Oh vs. Owe

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Oh and owe are two commonly confused words that are pronounced in the same way but are spelled differently and have different meanings, which makes them homophones. We will examine the different meanings of the homophonic words oh and owe, the word origin of the terms, and some examples of their English usage in sentences.

Oh is an interjection used to express a range of emotions including pain, sorrow, hesitation, and recognition. Oh may also be used to acknowledge that one has heard a statement or piece of information. Oh is often used as a filler word in conversation when one addresses someone or begins a thought. The word oh is derived from the Latin interjection, o or oh.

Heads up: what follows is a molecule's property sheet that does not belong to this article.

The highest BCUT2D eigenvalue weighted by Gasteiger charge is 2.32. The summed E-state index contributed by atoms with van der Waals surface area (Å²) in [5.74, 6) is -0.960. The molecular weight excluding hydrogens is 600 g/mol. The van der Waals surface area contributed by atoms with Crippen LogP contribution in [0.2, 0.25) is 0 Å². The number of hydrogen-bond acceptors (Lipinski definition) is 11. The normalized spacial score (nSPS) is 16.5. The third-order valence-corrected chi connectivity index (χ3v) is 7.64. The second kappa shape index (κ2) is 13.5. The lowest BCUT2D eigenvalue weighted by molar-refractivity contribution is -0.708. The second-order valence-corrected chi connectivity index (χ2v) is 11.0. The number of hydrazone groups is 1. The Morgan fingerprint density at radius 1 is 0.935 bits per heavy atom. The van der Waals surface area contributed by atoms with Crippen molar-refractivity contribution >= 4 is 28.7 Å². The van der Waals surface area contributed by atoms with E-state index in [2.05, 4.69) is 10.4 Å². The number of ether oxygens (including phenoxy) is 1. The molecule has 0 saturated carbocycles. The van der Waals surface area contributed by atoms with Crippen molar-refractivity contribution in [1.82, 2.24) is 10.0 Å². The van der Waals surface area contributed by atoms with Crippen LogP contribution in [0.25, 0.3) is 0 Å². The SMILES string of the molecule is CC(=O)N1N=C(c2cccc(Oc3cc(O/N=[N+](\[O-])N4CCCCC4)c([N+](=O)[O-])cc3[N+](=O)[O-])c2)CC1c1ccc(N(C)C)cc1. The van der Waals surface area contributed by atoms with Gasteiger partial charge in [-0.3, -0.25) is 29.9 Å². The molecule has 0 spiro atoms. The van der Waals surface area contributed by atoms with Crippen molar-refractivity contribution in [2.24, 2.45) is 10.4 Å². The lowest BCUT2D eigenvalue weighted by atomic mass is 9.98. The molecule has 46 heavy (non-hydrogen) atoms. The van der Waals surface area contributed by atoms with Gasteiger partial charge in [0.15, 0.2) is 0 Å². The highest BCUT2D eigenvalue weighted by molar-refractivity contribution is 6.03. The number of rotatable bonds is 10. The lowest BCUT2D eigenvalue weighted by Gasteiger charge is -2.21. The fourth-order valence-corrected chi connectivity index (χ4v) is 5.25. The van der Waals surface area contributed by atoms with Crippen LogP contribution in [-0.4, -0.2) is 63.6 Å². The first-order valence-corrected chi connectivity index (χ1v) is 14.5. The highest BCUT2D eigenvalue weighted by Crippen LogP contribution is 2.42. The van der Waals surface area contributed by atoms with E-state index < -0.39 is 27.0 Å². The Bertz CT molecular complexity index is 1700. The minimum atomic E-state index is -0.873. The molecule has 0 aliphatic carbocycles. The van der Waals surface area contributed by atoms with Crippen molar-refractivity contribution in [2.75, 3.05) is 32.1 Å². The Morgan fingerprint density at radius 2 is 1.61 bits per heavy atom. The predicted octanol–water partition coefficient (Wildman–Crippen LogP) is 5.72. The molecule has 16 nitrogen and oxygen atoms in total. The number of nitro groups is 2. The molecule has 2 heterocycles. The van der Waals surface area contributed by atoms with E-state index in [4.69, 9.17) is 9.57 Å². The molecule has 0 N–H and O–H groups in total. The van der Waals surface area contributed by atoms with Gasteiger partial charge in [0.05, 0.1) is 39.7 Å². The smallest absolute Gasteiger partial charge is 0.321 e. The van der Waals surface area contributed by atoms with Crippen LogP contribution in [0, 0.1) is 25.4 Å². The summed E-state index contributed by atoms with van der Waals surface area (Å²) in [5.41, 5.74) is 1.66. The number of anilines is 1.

Owe means to be under an obligation to repay something to someone, to be indebted to someone. One may owe many things, such as money, services or allegiance. Related words are owes, owed, owing. The word owe is derived from the Old English word agan, which means to own or to have.


Now sometimes people say, “Oh, you know, next year, sometime or maybe next quarter.” (The Harvard Business Review)

Oh, you know—just his exes, including Beck, whom he murdered last season, and Candace, who showed up at the bookstore to discuss some “unfinished business.” (Vanity Fair)

“If you do not get a tax notice and you’re supposed to, that doesn’t mean you don’t owe taxes. ” (The Daily Leader)

Neither Hong Kong Airlines, which is backed by Chinese conglomerate HNA Group Co, nor the Airport Authority elaborated on the missed payments but the South China Morning Post reported earlier that the company could owe between HK$11 million (42.4 million baht) and HK$17.2 million in parking and other fees. (Bangkok Post)